[License-review] [Was: Submission of OSET Public License for Approval] -- National Security and Public Policy (3.5B and 4)

Richard Fontana fontana at sharpeleven.org
Thu Sep 17 19:19:17 UTC 2015

On Thu, Sep 17, 2015 at 06:19:11PM +0000, Christopher Sean Morrison wrote:
> >
> >Actually, I think such a license could be demonstrably OSD-conformant
> >(or, to make this easier, conformant to the similar-in-spirit Free
> >Software Definition of the FSF). But it is inconceivable that the OSI
> >would approve such a license, and it might, and maybe does, expose
> >some inadequacy in the Open Source Definition or some overly-literal
> >interpretations of it.
> Please excuse my ignorance, but how is that possibly not treatment or consideration of, or making a distinction in favor of or against, a person or thing based on the group, class, or category to which that person or thing is perceived to belong?  It discriminates corporations vs. everyone else.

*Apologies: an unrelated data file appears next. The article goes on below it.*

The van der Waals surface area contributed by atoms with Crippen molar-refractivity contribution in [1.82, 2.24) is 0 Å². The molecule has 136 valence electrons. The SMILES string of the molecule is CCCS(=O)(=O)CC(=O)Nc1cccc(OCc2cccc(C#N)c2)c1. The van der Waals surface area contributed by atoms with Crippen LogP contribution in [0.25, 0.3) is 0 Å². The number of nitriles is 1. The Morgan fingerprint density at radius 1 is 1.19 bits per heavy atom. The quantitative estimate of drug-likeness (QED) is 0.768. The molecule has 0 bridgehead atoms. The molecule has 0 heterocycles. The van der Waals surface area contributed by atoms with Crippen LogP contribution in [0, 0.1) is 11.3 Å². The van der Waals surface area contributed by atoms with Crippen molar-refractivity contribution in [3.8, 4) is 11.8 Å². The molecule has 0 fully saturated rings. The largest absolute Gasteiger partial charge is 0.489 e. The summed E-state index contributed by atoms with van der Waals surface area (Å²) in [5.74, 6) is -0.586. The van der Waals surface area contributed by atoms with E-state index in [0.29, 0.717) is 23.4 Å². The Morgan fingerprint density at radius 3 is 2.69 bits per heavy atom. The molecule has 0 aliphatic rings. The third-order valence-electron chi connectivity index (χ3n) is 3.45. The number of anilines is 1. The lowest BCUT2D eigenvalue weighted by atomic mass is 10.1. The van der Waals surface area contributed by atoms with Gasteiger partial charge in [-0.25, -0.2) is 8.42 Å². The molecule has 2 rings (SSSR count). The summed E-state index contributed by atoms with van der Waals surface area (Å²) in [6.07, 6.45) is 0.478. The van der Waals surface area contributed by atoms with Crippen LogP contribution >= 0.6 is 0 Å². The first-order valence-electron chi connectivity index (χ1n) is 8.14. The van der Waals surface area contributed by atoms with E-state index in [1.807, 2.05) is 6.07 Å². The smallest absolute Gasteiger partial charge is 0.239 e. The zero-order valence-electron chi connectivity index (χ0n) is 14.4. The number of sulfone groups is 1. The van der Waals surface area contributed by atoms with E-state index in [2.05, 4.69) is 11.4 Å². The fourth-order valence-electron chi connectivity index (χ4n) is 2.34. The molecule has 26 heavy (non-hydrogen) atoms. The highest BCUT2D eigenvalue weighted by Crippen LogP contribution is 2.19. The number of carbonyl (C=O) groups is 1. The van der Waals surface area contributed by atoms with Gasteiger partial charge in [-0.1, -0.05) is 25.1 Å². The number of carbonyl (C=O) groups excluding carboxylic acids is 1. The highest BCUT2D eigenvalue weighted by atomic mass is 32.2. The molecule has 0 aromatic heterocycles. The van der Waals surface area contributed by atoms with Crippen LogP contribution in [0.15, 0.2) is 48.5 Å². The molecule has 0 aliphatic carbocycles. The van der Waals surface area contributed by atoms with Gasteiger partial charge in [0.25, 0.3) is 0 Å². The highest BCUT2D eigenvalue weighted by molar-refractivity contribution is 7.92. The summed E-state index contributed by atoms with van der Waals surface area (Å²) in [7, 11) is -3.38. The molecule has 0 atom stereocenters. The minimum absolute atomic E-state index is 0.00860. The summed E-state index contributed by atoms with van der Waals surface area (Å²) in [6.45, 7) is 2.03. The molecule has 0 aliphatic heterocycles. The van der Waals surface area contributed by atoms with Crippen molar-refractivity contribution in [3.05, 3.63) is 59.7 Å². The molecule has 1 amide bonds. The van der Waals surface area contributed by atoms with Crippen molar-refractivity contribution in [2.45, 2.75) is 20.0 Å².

I guess I've tended to read the 'no discrimination against persons or
groups' plank more narrowly as having been intended to mean 'can't
exclude anyone from enjoyment of baseline open source rights based on
status as a person or member of a group'.

So a license that said 'corporations can't use this software' would be
nonconformant, but not necessarily one that gave natural persons more
rights than corporations, for example.  But I can't really justify my
interpretation on anything other than my sense of what the
corresponding DFSG plank was historically aimed at.

(So maybe the problem is not 'overly-literal interpretations'.)

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